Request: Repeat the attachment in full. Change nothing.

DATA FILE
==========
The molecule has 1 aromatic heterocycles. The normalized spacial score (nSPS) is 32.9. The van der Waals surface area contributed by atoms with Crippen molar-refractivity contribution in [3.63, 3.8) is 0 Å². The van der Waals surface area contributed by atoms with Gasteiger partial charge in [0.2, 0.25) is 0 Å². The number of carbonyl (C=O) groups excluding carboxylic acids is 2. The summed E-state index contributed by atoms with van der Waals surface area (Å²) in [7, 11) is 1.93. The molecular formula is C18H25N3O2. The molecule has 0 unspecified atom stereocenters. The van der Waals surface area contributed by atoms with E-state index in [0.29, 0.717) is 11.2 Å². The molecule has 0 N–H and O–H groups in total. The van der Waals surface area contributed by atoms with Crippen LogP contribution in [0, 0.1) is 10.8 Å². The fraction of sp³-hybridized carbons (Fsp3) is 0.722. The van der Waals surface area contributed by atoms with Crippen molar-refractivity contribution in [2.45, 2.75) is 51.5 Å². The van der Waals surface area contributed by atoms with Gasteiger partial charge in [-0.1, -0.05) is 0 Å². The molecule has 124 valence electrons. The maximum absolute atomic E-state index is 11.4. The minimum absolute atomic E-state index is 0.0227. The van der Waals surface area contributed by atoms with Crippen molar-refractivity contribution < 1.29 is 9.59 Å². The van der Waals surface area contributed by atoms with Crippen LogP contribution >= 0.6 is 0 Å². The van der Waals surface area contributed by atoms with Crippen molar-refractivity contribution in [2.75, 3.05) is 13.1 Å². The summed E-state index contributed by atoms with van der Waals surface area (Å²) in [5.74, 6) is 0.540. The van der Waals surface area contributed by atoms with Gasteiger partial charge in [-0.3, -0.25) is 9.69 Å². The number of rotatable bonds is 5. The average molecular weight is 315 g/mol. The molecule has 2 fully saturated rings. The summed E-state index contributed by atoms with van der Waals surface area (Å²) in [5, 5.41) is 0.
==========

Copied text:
The molecule has 1 aromatic heterocycles. The normalized spacial score (nSPS) is 32.9. The van der Waals surface area contributed by atoms with Crippen molar-refractivity contribution in [3.63, 3.8) is 0 Å². The van der Waals surface area contributed by atoms with Gasteiger partial charge in [0.2, 0.25) is 0 Å². The number of carbonyl (C=O) groups excluding carboxylic acids is 2. The summed E-state index contributed by atoms with van der Waals surface area (Å²) in [7, 11) is 1.93. The molecular formula is C18H25N3O2. The molecule has 0 unspecified atom stereocenters. The van der Waals surface area contributed by atoms with E-state index in [0.29, 0.717) is 11.2 Å². The molecule has 0 N–H and O–H groups in total. The van der Waals surface area contributed by atoms with Crippen LogP contribution in [0, 0.1) is 10.8 Å². The fraction of sp³-hybridized carbons (Fsp3) is 0.722. The van der Waals surface area contributed by atoms with Crippen molar-refractivity contribution in [2.45, 2.75) is 51.5 Å². The van der Waals surface area contributed by atoms with Gasteiger partial charge in [-0.1, -0.05) is 0 Å². The molecule has 124 valence electrons. The maximum absolute atomic E-state index is 11.4. The minimum absolute atomic E-state index is 0.0227. The van der Waals surface area contributed by atoms with Crippen molar-refractivity contribution < 1.29 is 9.59 Å². The van der Waals surface area contributed by atoms with Crippen LogP contribution >= 0.6 is 0 Å². The van der Waals surface area contributed by atoms with Crippen molar-refractivity contribution in [2.75, 3.05) is 13.1 Å². The summed E-state index contributed by atoms with van der Waals surface area (Å²) in [5.74, 6) is 0.540. The van der Waals surface area contributed by atoms with Gasteiger partial charge in [-0.3, -0.25) is 9.69 Å². The number of rotatable bonds is 5. The average molecular weight is 315 g/mol. The molecule has 2 fully saturated rings. The summed E-state index contributed by atoms with van der Waals surface area (Å²) in [5, 5.41) is 0.